I am running them to transform a three phase input of 230V to 42V which is then rectified to produce 56VDC. This in turn charges a battery bank that runs my house. There is no grid power where I live. The power is produced by an overshot water wheel on the premises.
 

recca02

Joined Apr 2, 2007
1,214
from what i know your idea should work.
there might be an issue of polarity marking;
would it be possible for you to check it with the help of voltmeter?
in case of the voltages subtract you would only need to change the connection.
if the windings are isolated then i see nothing wrong with your idea.
you should conduct an open circuit test on the combination with a voltmeter
to check if the voltages add up.
 

Thread Starter

kittyprincess66

Joined May 28, 2007
5
Thank you! It did work and increased my output by about .5 amps. Now back to running capacitance inductance equations to refine efficiency more at the AC three phase generation end.

I have a good hand held clamp on ammeter. Everything measured across as it should before the rectifier. I do believe phase polarity was the problem issue and it took me a lot of research today to confirm it. Thank you again for your support, you clued into the issue immediately and it took me all day. It is good to hear someone else echo my conclusion.
 

Thread Starter

kittyprincess66

Joined May 28, 2007
5
@ Mozikluv - I don't need to know that you don't intend to help. Your first post made that very clear. Additionally, I don't believe you had or have anything TO contribute or you would have done so from the beginning. Please, refrain yourself from spam instead.


@Recca02, Thank you for your concern! I have the equations down pat, I just need to run them with some new variables today to see if I can eek more power out of my system. Induction generation of power is a wonderful thing, but the capacitance has to be perfect for it to be efficient.
 

Johann

Joined Nov 27, 2006
190
I need help wiring a single phase transformer bank for three phase. I would like to use the Delta to Delta wiring scheme. I am thrown in this as my toroid transformers have dual primary and dual secondary wirings. I have only used single primary and single secondary transformers.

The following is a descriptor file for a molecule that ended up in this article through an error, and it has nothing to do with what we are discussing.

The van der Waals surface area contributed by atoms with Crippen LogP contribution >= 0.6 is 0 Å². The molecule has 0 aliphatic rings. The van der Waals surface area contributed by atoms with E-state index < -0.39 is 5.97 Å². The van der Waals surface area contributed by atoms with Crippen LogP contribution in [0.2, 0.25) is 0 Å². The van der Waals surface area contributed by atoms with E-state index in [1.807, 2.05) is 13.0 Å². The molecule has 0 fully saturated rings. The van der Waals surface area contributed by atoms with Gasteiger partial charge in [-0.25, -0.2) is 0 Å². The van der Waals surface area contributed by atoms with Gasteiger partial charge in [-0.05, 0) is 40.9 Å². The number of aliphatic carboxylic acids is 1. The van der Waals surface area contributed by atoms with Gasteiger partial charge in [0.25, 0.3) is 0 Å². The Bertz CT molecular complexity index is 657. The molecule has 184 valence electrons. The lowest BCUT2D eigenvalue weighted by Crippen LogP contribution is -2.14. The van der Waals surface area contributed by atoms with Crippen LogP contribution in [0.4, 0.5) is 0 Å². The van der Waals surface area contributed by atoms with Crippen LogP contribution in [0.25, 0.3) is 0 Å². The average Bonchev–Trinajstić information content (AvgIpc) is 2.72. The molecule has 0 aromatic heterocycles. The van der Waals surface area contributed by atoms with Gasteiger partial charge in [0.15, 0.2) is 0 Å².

I am a bit late, but tell me, do you have three or two of the single phase transformers?

I will make a sketch with the diagrams using either 2 or 3 single-phase transformers connected in 3-phase configuration, if you like?
 

recca02

Joined Apr 2, 2007
1,214
the op had three single phase x'mers.
i wud like to see two single phase transformers used in 3 phase configuration.
pls sketch it if possible.
 

Johann

Joined Nov 27, 2006
190
the op had three single phase x'mers.
i wud like to see two single phase transformers used in 3 phase configuration.
pls sketch it if possible.
Sorry, i was gone for a while and only got notice of your post today! I am going to try and post a sketch (or two) to explain the connection of two single phase transformers in the so-called open delta configuration. I will be using the transformers specified in this thread as an example.
 

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recca02

Joined Apr 2, 2007
1,214
thanks johann,
actually i was curious how we cud use two transformers for three phase,
shud have known you were talking abt the open delta configuration.
but in that case the load on the individual transformers increases.


This is a formal warning from a Moderator:
to whom?
 

Johann

Joined Nov 27, 2006
190
thanks johann,
actually i was curious how we cud use two transformers for three phase,
shud have known you were talking abt the open delta configuration.
but in that case the load on the individual transformers increases.



Yes, correct, the total VA rating (3-Phase) will be 2/3 of the VA-rating when 3 transformers is used, therefore you should choose your single-phase transformers such that the 2/3 correspond with whatever full-load you require if it's gonna be a permanent connection (2 x single-phase transformers in open-delta).